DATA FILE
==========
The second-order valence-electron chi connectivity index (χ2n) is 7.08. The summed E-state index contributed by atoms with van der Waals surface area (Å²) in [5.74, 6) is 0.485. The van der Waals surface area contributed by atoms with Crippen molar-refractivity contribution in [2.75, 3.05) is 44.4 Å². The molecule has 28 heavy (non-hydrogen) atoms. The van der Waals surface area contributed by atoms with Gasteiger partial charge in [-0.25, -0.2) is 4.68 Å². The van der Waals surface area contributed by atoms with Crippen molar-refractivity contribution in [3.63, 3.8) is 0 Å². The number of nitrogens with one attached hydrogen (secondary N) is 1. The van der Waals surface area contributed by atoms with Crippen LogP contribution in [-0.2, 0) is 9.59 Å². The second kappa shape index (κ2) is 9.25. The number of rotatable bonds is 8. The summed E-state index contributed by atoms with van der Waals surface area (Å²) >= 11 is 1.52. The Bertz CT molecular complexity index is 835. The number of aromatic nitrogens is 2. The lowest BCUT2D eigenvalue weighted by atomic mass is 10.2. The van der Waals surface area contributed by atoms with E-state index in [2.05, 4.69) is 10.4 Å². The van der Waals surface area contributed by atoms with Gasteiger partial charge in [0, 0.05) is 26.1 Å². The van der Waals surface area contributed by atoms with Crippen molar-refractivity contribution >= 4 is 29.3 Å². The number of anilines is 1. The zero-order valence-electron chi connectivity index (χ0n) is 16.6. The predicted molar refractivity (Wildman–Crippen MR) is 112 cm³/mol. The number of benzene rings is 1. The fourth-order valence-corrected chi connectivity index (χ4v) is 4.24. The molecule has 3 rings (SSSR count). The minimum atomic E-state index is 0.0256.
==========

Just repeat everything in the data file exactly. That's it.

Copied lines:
The second-order valence-electron chi connectivity index (χ2n) is 7.08. The summed E-state index contributed by atoms with van der Waals surface area (Å²) in [5.74, 6) is 0.485. The van der Waals surface area contributed by atoms with Crippen molar-refractivity contribution in [2.75, 3.05) is 44.4 Å². The molecule has 28 heavy (non-hydrogen) atoms. The van der Waals surface area contributed by atoms with Gasteiger partial charge in [-0.25, -0.2) is 4.68 Å². The van der Waals surface area contributed by atoms with Crippen molar-refractivity contribution in [3.63, 3.8) is 0 Å². The number of nitrogens with one attached hydrogen (secondary N) is 1. The van der Waals surface area contributed by atoms with Crippen LogP contribution in [-0.2, 0) is 9.59 Å². The second kappa shape index (κ2) is 9.25. The number of rotatable bonds is 8. The summed E-state index contributed by atoms with van der Waals surface area (Å²) >= 11 is 1.52. The Bertz CT molecular complexity index is 835. The number of aromatic nitrogens is 2. The lowest BCUT2D eigenvalue weighted by atomic mass is 10.2. The van der Waals surface area contributed by atoms with E-state index in [2.05, 4.69) is 10.4 Å². The van der Waals surface area contributed by atoms with Gasteiger partial charge in [0, 0.05) is 26.1 Å². The van der Waals surface area contributed by atoms with Crippen molar-refractivity contribution >= 4 is 29.3 Å². The number of anilines is 1. The zero-order valence-electron chi connectivity index (χ0n) is 16.6. The predicted molar refractivity (Wildman–Crippen MR) is 112 cm³/mol. The number of benzene rings is 1. The fourth-order valence-corrected chi connectivity index (χ4v) is 4.24. The molecule has 3 rings (SSSR count). The minimum atomic E-state index is 0.0256.